LONDON/FRANKFURT (Reuters) - Banks ING and Societe Generale are in talks with traders to test liquefied natural gas (LNG) trading based on blockchain, the technology starting to shake up the traditional energy industry.
Blockchain, which originates from digital currency bitcoin, works as an electronic transaction-processing and record-keeping system that allows all parties to track information through a secure network, with no need for third-party verification.
While established energy suppliers and traders will continue operating as they are for the foreseeable future, blockchain is starting to break into the power market, nudging the status quo in an industry that has been slow to modernise.
In February, ING and Societe Generale offered their blockchain platform to trading house Mercuria to sell an African oil cargo to China.
The banks said their blockchain platform helped Mercuria reduce some processes from three hours to 25 minutes and make cost savings of up to 30 percent, supporting the case for expansion into LNG, natural gas converted to liquid form for easier storage or transport.
“LNG is an area we definitely want to focus on because it’s a growing market but at the same time it’s controlled by a few very important players,” said ING’s managing director for trade and commodity finance, Patrick Arnaud.
He is already talking to several companies active in the LNG market about testing a blockchain-based deal within months. He declined to name the companies.
Mercuria Chief Executive Marco Dunand said last year blockchain payments could slash payment costs in a system stuck in the “17th or 18th century” by some 30 percent.
Omar Rahim, a former energy trader at big utilities, founded Energi Mine in January to develop a blockchain-based trading platform linking big energy users with battery storage to buy electricity at the cheapest times.
“For me, it’s the disruption that the energy industry has been waiting for. The companies that are going to dominate the energy sector are not the big generators, they will be the ones who understand data,” he told Reuters.
Wien Energie is still testing the use of blockchain in wholesale gas trading together with start-up BTL and supported by consultancy EY.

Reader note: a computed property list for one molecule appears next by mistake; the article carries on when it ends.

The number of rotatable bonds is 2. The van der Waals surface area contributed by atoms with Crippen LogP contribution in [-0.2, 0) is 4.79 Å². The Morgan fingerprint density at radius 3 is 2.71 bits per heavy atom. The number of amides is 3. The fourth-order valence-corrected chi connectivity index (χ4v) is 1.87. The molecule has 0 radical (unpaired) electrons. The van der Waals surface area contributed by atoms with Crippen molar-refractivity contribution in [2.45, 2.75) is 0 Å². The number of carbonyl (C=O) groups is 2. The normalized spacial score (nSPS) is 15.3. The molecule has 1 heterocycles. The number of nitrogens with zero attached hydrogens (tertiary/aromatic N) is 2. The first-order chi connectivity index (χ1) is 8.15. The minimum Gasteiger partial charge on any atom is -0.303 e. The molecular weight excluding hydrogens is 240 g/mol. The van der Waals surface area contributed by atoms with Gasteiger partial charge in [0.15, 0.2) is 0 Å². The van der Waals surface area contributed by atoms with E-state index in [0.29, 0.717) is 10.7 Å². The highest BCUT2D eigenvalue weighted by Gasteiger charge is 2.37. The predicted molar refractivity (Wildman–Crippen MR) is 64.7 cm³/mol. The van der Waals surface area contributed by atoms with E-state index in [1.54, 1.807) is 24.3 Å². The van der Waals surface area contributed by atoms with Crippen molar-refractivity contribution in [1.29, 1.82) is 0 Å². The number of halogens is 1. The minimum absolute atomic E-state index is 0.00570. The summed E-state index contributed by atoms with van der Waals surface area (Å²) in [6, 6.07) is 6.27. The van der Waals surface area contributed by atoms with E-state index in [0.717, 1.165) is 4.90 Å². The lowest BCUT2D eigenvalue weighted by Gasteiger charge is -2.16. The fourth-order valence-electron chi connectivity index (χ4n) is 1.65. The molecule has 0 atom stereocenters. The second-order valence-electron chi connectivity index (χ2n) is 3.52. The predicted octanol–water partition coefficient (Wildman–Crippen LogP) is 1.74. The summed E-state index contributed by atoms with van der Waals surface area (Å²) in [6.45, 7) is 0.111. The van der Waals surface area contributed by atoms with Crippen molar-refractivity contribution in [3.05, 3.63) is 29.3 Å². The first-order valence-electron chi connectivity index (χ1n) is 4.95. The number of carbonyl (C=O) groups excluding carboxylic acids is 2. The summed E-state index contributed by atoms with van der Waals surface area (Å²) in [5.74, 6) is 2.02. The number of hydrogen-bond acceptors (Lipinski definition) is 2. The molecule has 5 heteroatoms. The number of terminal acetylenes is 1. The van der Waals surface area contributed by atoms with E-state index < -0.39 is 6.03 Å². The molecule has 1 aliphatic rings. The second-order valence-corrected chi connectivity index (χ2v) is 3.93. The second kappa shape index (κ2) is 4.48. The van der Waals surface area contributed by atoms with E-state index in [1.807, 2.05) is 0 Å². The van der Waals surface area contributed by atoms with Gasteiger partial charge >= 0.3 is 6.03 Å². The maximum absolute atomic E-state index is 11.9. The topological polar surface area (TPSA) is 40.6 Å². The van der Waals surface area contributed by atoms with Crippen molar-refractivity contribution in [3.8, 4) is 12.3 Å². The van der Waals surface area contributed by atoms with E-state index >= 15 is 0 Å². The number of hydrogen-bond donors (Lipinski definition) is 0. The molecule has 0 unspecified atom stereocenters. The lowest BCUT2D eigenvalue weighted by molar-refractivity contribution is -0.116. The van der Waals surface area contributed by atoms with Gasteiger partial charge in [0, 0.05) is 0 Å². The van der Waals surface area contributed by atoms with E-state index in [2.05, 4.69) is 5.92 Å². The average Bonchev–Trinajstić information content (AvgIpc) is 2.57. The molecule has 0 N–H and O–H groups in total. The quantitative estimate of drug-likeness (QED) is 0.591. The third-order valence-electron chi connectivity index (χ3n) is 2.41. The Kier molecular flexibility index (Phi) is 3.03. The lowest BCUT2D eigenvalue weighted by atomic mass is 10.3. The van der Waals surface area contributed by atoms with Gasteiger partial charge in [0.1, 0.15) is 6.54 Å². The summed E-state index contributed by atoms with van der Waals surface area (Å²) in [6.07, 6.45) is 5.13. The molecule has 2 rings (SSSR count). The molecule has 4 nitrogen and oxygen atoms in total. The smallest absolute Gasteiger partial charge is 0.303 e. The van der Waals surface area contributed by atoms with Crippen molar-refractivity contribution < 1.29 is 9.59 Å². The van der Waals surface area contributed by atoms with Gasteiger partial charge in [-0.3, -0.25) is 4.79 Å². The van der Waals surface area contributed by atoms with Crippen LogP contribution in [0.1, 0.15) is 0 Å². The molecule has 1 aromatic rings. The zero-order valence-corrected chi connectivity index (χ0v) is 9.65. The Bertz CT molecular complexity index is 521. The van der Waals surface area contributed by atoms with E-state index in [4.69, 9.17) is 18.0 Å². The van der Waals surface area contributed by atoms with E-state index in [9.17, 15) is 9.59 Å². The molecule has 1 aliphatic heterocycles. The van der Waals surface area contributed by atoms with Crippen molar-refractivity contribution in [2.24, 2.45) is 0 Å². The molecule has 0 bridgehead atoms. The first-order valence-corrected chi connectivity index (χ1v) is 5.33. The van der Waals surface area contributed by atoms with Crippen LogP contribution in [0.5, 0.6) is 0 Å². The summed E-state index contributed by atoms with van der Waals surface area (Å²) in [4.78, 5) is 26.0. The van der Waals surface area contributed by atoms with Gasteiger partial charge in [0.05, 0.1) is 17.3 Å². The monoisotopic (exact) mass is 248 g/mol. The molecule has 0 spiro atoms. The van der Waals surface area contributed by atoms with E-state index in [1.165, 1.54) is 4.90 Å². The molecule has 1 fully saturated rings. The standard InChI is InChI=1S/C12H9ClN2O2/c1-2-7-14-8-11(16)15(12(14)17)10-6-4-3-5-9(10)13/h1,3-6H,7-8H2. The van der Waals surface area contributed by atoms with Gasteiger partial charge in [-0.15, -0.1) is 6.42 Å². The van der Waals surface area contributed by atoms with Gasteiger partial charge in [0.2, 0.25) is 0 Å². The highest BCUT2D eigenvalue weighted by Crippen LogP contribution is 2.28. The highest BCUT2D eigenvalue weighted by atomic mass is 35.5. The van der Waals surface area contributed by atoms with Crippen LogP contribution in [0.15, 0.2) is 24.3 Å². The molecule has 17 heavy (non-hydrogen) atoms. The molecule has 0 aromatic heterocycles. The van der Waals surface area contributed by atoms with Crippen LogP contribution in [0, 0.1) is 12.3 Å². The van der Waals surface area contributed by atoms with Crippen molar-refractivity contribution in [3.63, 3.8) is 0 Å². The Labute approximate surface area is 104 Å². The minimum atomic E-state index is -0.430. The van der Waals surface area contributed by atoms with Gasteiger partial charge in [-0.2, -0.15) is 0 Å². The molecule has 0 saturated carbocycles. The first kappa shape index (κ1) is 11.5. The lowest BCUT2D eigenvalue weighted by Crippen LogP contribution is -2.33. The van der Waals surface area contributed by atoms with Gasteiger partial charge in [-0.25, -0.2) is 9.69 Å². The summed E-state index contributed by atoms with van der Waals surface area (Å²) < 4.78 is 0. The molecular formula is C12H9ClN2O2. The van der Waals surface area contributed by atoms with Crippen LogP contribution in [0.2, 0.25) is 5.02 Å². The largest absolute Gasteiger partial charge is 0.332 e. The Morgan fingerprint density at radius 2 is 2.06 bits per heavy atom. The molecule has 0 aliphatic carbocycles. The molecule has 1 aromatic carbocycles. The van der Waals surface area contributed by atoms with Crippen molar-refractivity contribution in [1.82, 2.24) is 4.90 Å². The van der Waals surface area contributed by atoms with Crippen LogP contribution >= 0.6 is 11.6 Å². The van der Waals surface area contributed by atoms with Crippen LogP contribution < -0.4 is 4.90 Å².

Big utilities too have started investing in blockchain, exploring the use of the technology in different parts of the sector.
Germany’s Innogy said it is in talks with European peers Fortum, Enel and Enexis, among others, to apply blockchain technology to their networks of electric car charging stations.
“This spring we want to offer charging infrastructure whose payment processes are based on blockchain technology,” said Carsten Stoecker, senior manager at Innogy’s innovation hub.
Blockchain’s ‘smart contracts’, which form the base of two parties making a verified transaction automatically, are a way of enabling consumers to trade spare energy with each other. It still needs to be proven on a wider scale.
In the U.S., engineer Siemens is cooperating with start-up LO3 Energy to develop a microgrid for blockchain-based energy trades among neighbours in Brooklyn who can sell spare electricity they produce.
“The use of blockchain technology allows individuals and consumers to cancel out the central authorities or brokers as we’ve seen with bitcoin,” said Thierry Mortier, a partner in EY’s utilities practice.
The replacement of central authorities in energy trading hits at the heart of exchanges that play a role in facilitating trades.
But so far, energy exchanges see no threat from the technology.
EEX, Europe’s largest energy exchange for electricity and gas trading, said its role of linking trading parties with each other would not be compromised.
Even if entirely new traders emerge, the bourse’s core function to establish benchmark prices and regulate market access would remain its job, said Maximilian Rinck, a strategy and market design expert at EEX.
Editing by Susan Thomas